- I/NET Seven and Key Card translation
- What is the Key / Card Translation table and how do I use it?
- Can I use the Key / Card Translation table for other card types other than I/DISC?
I/NET all revisions
Need to understand what is the Key / Card Translation table and how do I use it.
As I/NET evolved it first used what might be called a sequential look up table to translate I/DISC keys from number much to big for the DPU / SCU to interpret to one of the 1 to 24,000 (32,000 current) individual numbers permitted in a Tenant. The I/DISCs are shipped in lots from the manufacturer and the container states the starting key number, e.g. 897541, and the number of keys in the container.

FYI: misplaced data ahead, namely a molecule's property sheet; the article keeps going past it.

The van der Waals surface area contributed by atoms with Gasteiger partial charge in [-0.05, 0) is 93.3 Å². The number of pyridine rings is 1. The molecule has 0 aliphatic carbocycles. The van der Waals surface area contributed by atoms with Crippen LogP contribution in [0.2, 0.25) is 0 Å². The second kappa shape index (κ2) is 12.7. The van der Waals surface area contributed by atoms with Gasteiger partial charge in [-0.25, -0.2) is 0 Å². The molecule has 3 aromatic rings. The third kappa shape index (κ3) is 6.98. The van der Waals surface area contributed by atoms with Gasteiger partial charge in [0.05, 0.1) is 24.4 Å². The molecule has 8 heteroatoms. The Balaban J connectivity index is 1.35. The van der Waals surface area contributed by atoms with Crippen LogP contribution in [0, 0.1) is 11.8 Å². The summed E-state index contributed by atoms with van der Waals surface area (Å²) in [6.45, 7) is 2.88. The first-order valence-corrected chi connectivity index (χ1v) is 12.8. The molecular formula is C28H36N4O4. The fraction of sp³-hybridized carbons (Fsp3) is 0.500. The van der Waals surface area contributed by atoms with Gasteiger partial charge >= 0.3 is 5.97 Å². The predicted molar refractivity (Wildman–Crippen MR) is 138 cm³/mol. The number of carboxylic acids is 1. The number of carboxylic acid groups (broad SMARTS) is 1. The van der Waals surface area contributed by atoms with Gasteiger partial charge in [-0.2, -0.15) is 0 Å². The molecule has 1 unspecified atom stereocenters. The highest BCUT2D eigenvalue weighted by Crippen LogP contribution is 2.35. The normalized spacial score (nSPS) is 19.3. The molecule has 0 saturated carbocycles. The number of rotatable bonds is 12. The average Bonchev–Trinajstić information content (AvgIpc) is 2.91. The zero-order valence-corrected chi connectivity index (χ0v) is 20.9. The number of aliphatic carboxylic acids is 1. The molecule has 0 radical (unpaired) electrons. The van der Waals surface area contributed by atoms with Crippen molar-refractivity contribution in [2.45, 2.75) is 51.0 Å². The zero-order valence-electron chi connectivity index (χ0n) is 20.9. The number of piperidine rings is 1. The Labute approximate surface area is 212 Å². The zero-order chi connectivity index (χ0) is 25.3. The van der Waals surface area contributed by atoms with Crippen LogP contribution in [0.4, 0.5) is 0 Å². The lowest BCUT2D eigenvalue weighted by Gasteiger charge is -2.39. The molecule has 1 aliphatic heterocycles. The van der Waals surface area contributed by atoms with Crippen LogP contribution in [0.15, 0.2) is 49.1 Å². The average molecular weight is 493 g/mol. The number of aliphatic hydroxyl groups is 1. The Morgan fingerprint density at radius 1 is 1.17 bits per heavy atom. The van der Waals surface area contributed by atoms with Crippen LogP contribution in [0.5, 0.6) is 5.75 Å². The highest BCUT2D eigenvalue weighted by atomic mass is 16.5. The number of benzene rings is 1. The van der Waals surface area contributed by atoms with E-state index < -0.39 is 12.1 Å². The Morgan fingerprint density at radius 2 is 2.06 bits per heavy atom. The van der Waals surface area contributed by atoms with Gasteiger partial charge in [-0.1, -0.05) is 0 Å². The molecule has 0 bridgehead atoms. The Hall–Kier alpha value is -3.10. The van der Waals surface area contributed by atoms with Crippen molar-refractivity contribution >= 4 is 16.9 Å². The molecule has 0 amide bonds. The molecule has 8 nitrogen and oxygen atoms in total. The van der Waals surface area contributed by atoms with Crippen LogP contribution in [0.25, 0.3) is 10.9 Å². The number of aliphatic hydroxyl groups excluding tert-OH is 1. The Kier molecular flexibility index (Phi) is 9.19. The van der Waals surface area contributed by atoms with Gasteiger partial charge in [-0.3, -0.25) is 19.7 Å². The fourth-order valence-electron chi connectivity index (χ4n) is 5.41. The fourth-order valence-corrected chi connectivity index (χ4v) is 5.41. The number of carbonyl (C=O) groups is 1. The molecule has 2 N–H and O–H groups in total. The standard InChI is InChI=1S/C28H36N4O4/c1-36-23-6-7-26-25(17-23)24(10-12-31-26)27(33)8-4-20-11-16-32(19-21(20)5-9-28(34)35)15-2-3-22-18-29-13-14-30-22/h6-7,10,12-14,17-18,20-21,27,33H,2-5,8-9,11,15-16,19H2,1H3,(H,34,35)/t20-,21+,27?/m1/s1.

I/NET has an editor called Key / Card Translation that allows associating those I/DISCs with an individual. The box labeled Source is used to enter the first key/card in a lot of keys (usually read off the container). The Target box is used to assign the key to an individual in a Tenant. The Count box is used to set how many sequential keys will be associated with individuals.
There are four card types that can be read directly without a translation table, Wiegand 26 and 32 bit and ABA 115 and 85. On the Wiegand cards the Tenant Code must match the site or tenant code on the cards and the card number must be less than 24,000. For all four types of card Switch 7 on the DPU is set to off. Wiegand 66 bit, Custom Wiegand and Custom ABA must be selected to use a translation table, and Switch 7 on the DPU is ignored.
The next evolution involved allowing the “big (large) card number” to be stored with the Individual. This removes the requirement of using the key / card translation editor.
Please see the following document for additional details and examples: Card Numbers.doc